Butsudan, Japanese Buddist shrine

Made in Japan, LATE 19TH CENTURY.

This exquisitely lacquered Buddhist altar or butsudan is a household altar which is an essential part in the life of a traditional Japanese family as it is the centre of spiritual faith within the household. This particular altar was probably used by high ranking Japanese and wealthy family.

In Japan, one of the most enduring social and religious traditions has been commemorating rituals to devote to the ancestral spirits. For ancestor worship, both butsudan and kamidan were used. A butsudan wa...

Summary

Object No.

A4132

Physical Description

Rectangular, black and gold, lacquered cabinet. Separate base fitted with three small drawers above two larger drawers. Separate cupboard-like top section with double-hinged outer doors fastened by ornate metal panels and vertical bolt. Enclosed by these are a pair of gold inner doors, slatted, double-hinged and lined with net fabric. Interior of cabinet fitted with grottos and galleries of carved wood in black and gold lacquer. Birds, dragons, and flora have been carved into the meandering grotto decoration. One carved wooden Buddha figure still standing in alcove on right hand side. Two other figures along with broken fragments of carving are currently detached from shrine.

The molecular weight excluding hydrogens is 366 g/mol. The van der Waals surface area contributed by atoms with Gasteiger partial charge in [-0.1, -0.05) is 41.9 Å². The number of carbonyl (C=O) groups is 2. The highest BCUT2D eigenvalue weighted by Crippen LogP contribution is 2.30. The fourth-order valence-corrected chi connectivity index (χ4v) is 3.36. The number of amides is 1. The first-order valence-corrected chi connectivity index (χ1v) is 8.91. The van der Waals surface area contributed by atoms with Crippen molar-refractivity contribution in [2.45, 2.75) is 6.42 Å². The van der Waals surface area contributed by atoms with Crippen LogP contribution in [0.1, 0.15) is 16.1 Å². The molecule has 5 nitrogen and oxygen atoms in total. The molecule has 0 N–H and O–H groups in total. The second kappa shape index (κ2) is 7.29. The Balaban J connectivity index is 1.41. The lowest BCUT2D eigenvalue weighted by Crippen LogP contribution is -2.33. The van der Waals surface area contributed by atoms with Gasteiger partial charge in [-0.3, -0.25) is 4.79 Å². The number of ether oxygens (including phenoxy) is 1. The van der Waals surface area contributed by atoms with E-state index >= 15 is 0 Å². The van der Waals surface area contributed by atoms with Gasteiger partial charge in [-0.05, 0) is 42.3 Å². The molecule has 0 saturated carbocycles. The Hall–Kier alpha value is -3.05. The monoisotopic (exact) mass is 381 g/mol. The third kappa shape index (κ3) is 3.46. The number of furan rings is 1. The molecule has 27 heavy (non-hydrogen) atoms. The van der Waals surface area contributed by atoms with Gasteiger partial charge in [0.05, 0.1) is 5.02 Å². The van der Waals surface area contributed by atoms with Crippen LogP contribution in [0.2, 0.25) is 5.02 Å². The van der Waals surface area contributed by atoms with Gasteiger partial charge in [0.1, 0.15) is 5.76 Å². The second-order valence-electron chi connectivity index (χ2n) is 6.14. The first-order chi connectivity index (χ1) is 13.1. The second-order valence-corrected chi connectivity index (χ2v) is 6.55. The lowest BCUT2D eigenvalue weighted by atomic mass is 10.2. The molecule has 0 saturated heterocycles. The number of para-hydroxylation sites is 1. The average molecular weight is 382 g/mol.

Dimensions

Height

2110 mm

Width

1050 mm

Depth

800 mm

Production

Made

LATE 19TH CENTURY

Source

Credit Line

Purchased 1948

Acquisition Date

27 April 1948

Cite this Object

Harvard

Butsudan, Japanese Buddist shrine 2018, Museum of Applied Arts & Sciences, accessed 19 November 2018, <https://ma.as/179961>

Wikipedia

{{cite web |url=https://ma.as/179961 |title=Butsudan, Japanese Buddist shrine |author=Museum of Applied Arts & Sciences |access-date=19 November 2018 |publisher=Museum of Applied Arts & Sciences, Australia}}
This object is currently on display in Icons: From the MAAS Collection at the Powerhouse Museum.

Incomplete

This object record is currently incomplete. Other information may exist in a non-digital form. The Museum continues to update and add new research to collection records.

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